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Supporting a Friend/Student

Dealing with harassment/sexual assault, relationship violence, or stalking is difficult for both the survivor and those they turn to for support. Remember, it is okay if you don't know exactly what to say or how to help. It may be that your friend just needs somebody to listen and empathize. Be honest and let your friend know if you're not sure how to respond. Don't be afraid to ask for guidance.

  • Be Patient 

    Keep in mind that the healing process takes time. There is no right or wrong process or timeline, and each victim is different. In order to begin healing, the victim needs to feel like s/he is in a safe and supportive place. It is important to let the victim know that you will be there, and it is okay to take as much time as needed.

  • Listen 

    Supporting a victim means being a good listener. Let your friend know that you are there whenever s/he needs to talk. Remember:

    • Do not be judgmental
    • Validate feelings of fear and anger
    • Reiterate that harassment/sexual assault is never the survivor's fault

    If the victim is minimizing the experience, affirm that the desire to move on is reasonable. But remind your friend that it is okay to feel negative effects in several aspects of her/his life.

  • Let the Victim Make the Decisions 

    Let the victim make her/his own decisions after an harassment/assault regarding what action to take, whom to tell, etc. Even if you do not agree, keep in mind that your friend knows what is best for her/him. This is an important part of re-establishing control. Feeling shame or guilt around supporters will not help the healing process.

  • Believe the Victim 

    Many sexual assaults/harassment incidents go unreported because victims experience a tremendous amount of blame and disbelief when they tell people about the incident. A large portion of survivor-blame comes from friends, family and partners that are generally supportive, but make unintentional survivor-blaming comments.

    Questioning a victim about how s/he tried to resist the harassment/assault:

    • "Did you fight back?" 
    • "Did you say no?"

    Or questioning actions leading up to the harassment/assault:

    • "What were you wearing?"
    • "Had you been drinking?"

    Can come off as blaming even when you are just trying to get the facts straight.

  • Keep it Confidential 

    Let the victim decide whom to tell about the harassment/assault. Don't tell others without your friend's permission (unless you are a Responsible Employee/Mandated Reporter) even if it seems best. Talking to people about the harassment/assault violates trust and leaves the victim feeling powerless. It is a better idea to suggest they talk to a professional on their own.  You also seek guidance and support from a confidential resource including the Student Victim's Advocate or a therapist from Counseling and Psychological Services.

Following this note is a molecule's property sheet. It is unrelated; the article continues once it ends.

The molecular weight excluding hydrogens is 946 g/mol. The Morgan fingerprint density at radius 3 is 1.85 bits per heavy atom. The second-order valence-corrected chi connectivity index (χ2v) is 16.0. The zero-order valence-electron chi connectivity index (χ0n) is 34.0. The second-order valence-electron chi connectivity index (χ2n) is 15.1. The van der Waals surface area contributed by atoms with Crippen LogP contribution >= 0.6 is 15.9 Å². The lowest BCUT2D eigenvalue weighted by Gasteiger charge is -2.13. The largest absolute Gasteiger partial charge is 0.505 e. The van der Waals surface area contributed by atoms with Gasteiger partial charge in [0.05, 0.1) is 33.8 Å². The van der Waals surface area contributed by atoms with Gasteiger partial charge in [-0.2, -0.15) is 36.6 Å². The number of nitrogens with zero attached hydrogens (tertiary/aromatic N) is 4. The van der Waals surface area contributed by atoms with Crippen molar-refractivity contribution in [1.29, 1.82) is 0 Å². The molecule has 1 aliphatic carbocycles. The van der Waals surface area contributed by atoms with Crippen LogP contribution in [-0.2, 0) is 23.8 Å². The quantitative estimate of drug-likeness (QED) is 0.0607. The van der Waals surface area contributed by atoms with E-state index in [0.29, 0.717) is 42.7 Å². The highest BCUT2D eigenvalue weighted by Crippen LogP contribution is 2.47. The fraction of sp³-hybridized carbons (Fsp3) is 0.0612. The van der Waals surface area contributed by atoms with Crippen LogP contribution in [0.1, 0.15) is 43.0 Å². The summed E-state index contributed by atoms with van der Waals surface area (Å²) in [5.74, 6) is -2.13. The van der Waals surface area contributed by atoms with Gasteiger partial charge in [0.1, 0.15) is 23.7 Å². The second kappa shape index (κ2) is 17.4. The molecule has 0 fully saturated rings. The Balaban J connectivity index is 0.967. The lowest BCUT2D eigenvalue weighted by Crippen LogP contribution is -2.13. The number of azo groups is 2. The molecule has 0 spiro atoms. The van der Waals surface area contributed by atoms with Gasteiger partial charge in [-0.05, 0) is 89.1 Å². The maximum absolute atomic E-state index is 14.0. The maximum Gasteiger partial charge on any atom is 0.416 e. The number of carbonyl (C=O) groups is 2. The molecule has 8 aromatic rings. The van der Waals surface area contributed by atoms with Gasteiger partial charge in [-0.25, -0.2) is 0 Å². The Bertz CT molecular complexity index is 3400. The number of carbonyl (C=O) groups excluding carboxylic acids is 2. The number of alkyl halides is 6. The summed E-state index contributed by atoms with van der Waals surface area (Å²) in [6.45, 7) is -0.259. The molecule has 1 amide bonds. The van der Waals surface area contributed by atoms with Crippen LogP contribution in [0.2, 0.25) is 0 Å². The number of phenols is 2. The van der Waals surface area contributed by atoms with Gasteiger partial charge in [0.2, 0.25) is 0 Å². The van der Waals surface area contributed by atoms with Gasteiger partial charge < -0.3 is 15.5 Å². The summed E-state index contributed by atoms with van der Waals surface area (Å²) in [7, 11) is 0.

• Address Unhealthy Coping Mechanisms 

    It is not uncommon for victims to engage in unhealthy coping mechanisms during the healing process. Some examples of unhealthy coping mechanisms include:

    • Alcohol use 
    • Drug use 
    • Disordered eating 
    • Risky sexual behavior

    If you believe your friend is engaging in these behaviors, it is important to express your concern. Let the survivor know that s/he is not alone and identify possible healthy coping alternatives: 

    • Writing, journaling 
    • Pursuing art, music, poetry 
    • Spending time on a new hobby 
    • Physical exercise

    Victims of crime may experience many physical, cognitive, and emotional reactions as a result of the victimization. The time of onset and the duration of these symptoms will vary by individual.

    Here is a list of a few of the most common reactions a victim may experience.

    Physical Reactions:

  • Headaches
  • Stress related illnesses, such as nausea, diarrhea, and hives
  • Nightmares or trouble sleeping
  • Hyperactivity
  • Lethargy
  • Changes to ones appetite
  • Lowered immunity
  • Alcohol/Drug dependence
  • Cognitive Reactions:

  • Decline in academics
  • Forgetfulness
  • Inability to concentrate
  • Memory loss of the event
  • Flashbacks of the event
  • Emotional Reactions:

  • Anger or rage
  • Terror
  • Shame
  • Guilt
  • Grief
  • Anxiety
  • Depression
  • Mood swings
  • Emotional numbness
  • Social withdrawal
  • Feelings of helplessness
  • These reactions are considered normal after experiencing a traumatic event. There are many other reactions that are not listed. You or a friend does not have to go through the healing process alone. If you or a friend is experiencing any of these reactions seek help from Counseling and Psychological Services (209.946.2315 x2).

  • Take Care of Yourself 

    Supporting a victim of harassment/sexual assault can be stressful and draining. Don't hesitate to seek help for yourself. Contact the Counseling and Psychological Services if would like to talk to someone about your experiences.